Did you know that according to data supplied by the U.S. Department of Energy (DOE) Office of Geothermal Technologies, nearly 40% of all U.S. emissions of carbon dioxide (CO2) are the result of using energy to heat, cool, and provide hot water for buildings? This is about the same amount of CO2 contributed by the transportation sector. Compared to a conventional fossil fuel system, a standard 3-ton residential geothermal system produces approximately one less pound of carbon dioxide (CO2) for every hour of use. Over twenty years, the carbon footprint reduction would be equivalent to planting 120,000 acres of trees or converting over 58,000 cars to zero emission vehicles.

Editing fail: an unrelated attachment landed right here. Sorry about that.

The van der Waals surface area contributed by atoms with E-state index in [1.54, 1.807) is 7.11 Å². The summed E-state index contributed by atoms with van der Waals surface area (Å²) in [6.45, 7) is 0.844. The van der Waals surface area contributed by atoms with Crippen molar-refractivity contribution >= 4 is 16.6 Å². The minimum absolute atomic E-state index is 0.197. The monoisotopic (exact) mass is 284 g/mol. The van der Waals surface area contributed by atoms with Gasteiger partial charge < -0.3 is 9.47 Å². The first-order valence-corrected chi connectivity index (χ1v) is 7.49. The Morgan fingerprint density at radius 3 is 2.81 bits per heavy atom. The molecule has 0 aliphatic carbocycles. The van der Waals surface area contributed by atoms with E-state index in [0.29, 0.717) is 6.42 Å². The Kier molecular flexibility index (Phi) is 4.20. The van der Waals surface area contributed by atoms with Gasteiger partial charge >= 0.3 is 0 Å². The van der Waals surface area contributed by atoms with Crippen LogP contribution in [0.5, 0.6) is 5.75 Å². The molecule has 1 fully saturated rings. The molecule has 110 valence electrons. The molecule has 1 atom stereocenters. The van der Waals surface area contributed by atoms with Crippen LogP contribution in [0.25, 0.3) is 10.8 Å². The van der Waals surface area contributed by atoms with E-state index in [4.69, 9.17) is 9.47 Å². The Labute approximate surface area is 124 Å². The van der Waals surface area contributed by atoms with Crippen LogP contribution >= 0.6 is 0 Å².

In addition to exploring geothermal technologies, you might consider taking advantage of the “hot water generation” option. It will lower emissions even further by allocating heat removed from the home during the cooling season to provide hot water for household consumption. In addition to the environmental benefit, hot water costs can be reduced by as much as 30%.
Geothermal systems have a positive impact on the environment since they burn no fossil fuels and operate on a modest amount of electricity. They also do not emit greenhouse gasses, which are known to contribute to environmental air pollution. According to the United States Department of Energy and the Environmental Protection Agency, geothermal systems are the most environmentally friendly way to heat and cool your home.